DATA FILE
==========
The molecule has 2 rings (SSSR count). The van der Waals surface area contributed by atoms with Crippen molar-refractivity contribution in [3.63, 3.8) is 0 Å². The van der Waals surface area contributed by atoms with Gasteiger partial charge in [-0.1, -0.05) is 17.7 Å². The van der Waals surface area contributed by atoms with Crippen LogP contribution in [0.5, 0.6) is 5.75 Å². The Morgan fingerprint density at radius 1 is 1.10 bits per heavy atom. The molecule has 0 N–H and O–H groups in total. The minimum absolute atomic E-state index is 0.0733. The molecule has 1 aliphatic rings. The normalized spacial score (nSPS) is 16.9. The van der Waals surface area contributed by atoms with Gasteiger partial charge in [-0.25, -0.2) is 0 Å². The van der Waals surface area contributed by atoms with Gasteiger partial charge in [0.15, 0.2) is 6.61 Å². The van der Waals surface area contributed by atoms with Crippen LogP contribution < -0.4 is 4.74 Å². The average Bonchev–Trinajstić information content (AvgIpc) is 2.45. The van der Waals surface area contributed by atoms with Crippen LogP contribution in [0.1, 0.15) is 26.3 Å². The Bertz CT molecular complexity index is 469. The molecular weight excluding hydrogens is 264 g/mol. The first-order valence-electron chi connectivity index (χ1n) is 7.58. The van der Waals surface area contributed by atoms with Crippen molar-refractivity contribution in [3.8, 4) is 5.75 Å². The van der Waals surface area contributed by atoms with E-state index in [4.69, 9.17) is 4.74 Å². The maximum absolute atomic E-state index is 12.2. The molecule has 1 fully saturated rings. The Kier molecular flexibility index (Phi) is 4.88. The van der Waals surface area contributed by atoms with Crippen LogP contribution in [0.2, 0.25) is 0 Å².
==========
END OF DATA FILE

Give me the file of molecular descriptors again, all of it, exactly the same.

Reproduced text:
The molecule has 2 rings (SSSR count). The van der Waals surface area contributed by atoms with Crippen molar-refractivity contribution in [3.63, 3.8) is 0 Å². The van der Waals surface area contributed by atoms with Gasteiger partial charge in [-0.1, -0.05) is 17.7 Å². The van der Waals surface area contributed by atoms with Crippen LogP contribution in [0.5, 0.6) is 5.75 Å². The Morgan fingerprint density at radius 1 is 1.10 bits per heavy atom. The molecule has 0 N–H and O–H groups in total. The minimum absolute atomic E-state index is 0.0733. The molecule has 1 aliphatic rings. The normalized spacial score (nSPS) is 16.9. The van der Waals surface area contributed by atoms with Gasteiger partial charge in [-0.25, -0.2) is 0 Å². The van der Waals surface area contributed by atoms with Gasteiger partial charge in [0.15, 0.2) is 6.61 Å². The van der Waals surface area contributed by atoms with Crippen LogP contribution < -0.4 is 4.74 Å². The average Bonchev–Trinajstić information content (AvgIpc) is 2.45. The van der Waals surface area contributed by atoms with Crippen LogP contribution in [0.1, 0.15) is 26.3 Å². The Bertz CT molecular complexity index is 469. The molecular weight excluding hydrogens is 264 g/mol. The first-order valence-electron chi connectivity index (χ1n) is 7.58. The van der Waals surface area contributed by atoms with Crippen molar-refractivity contribution in [3.8, 4) is 5.75 Å². The van der Waals surface area contributed by atoms with E-state index in [4.69, 9.17) is 4.74 Å². The maximum absolute atomic E-state index is 12.2. The molecule has 1 fully saturated rings. The Kier molecular flexibility index (Phi) is 4.88. The van der Waals surface area contributed by atoms with Crippen LogP contribution in [0.2, 0.25) is 0 Å².